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Jun 06, 2008


Lee G.

Your problems Thursday may have been caused by the high winds. But I agree that deregulation is a joke perpetrated by crooks masquerading as free market believers.

Aren Cambre

Deregulation is a good idea. Market forces on average deliver far better results than government regulation in ensuring reliability, low price, and choice. This system isn’t a failure just because electricity isn’t free. A few years is but a wink of time for the capital-intensive, slow-moving utility industry.

And I think you’re misunderstanding stuff. Sure, the "grid" and the wires are monopolistic, but the generation isn’t. Simplistically put, TXU, Entergy, etc. only need generate enough power to offset actual consumption. (Yes, I know it's more complex than that, but proper regulation :-) can "shim" through the complexity.) This incentivizes utilities into producing cheaper electricity. I guarantee you, the first utility that delivers cheap electricity in Texas will be rich.

Electric demand is not completely inelastic. We can choose thermostat settings, insulation, energy-efficient lighting and appliance upgrades, etc.

Also, don’t forget spikes in energy prices. Comparatively little of Texas’s power generation comes from cheap coal. See http://www.window.state.tx.us/specialrpt/tif/energy.html; compare to national average at http://www.eia.doe.gov/cneaf/electricity/epa/figes1.html. We’re far more sensitive to price fluctuations in natural gas and oil than the rest of the country. I don’t have time to do the calculations, but I’ll bet that alone accounts for the vast majority of price increases.

Don’t throw out the baby with the bathwater!

Lee G.

We might have known that Aren "Traffic Signals Restrict My Sacred Freedom of Movement" Cambre would endorse the confidence trick that deregulators have pulled on Texas consumers. This belief in a "free market" operating serenely above and beyond the manipulations of speculators, crooks, Republicans and other lowlifes is, uh, naive, to put it kindly. There is no such thing as a free market operating independently of human activity in that market, and such a system was made to be gamed by those with influence and legislative protection. Regulation, properly administered and fairly enforced, protects consumers from ripoffs like the one going on now in the electric power business.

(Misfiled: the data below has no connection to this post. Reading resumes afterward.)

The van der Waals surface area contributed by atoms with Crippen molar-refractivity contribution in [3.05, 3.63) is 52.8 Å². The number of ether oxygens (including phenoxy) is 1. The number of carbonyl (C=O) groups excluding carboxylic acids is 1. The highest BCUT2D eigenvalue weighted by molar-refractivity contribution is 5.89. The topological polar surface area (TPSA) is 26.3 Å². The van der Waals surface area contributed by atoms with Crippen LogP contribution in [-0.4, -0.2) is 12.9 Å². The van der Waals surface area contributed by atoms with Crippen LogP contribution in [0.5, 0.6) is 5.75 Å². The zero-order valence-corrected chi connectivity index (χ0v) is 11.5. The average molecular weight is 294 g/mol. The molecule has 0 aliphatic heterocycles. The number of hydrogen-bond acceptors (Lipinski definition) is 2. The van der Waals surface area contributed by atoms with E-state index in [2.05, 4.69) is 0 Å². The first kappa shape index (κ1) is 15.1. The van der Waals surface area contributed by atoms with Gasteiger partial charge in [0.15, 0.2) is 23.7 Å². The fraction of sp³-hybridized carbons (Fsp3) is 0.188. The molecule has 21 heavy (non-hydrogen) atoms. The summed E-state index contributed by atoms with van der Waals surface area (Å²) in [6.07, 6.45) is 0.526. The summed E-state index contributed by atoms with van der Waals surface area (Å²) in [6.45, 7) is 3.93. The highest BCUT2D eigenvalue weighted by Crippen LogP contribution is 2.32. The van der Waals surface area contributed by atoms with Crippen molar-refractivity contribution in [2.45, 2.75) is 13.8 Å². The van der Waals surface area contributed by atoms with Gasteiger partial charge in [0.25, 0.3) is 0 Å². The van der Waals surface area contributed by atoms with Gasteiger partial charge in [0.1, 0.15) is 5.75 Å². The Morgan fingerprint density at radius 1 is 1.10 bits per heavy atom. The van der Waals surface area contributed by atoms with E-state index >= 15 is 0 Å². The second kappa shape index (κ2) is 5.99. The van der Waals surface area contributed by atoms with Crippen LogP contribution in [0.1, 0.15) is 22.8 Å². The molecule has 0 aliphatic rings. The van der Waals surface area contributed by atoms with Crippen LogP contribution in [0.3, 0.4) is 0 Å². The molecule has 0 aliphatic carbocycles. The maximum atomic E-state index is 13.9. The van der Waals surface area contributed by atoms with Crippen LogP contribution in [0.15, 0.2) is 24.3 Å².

It's Saturday morning -- our power has been off since Friday morning at 7 a.m. We boarded our pets and stayed in a hotel last night. Each time I've called TXU and give them my account number/address, they have to have me spell my name and take my telephone number. I'm so annoyed I'm cross eyed. Power outage -- okay, stuff happens. Can't locate a 10 year plus customer in their database? REALLY annoyed.

Jeff Siegel

The argument isn't about regulation vs. deregulation. It's whether deregulation has worked, and it hasn't. Aren says "I guarantee you, the first utility that delivers cheap electricity in Texas will be rich." They're already rich. TXU's revenue in 2006 was more than $10 billion (from hoover.com) and Reliant's was more than $11 billion in 2007. I can keep my thermostat at 80 in the summer (which I do), but it's not going to make deregulation work any better. Deregulation is about competition, not about conservation.

This deregulated market was rigged from day one with the so-called price to beat, which based electricity prices on natural gas prices. That's a failure of the Legislature, and why I'm so angry. They took the campaign cash and didn't think past depositing the money in the bank. Then, when gas prices went down, electric prices didn't -- and legislative leaders were shocked. But why should they be? Electricity providers have no incentive to lower prices. What am I going to do? Go off the grid? Be kind of hard to blog with my hamster-powered generator.

And we're told to be happy about it, because it could be worse. I saw Pat Wood, who used to be the federal energy czar, in Houston at my wind convention last week. He said we should consider ourselves fortunate because electricity prices have only increased by one-third over the same period that gasoline prices have tripled.

With good luck like that, who needs bad luck?

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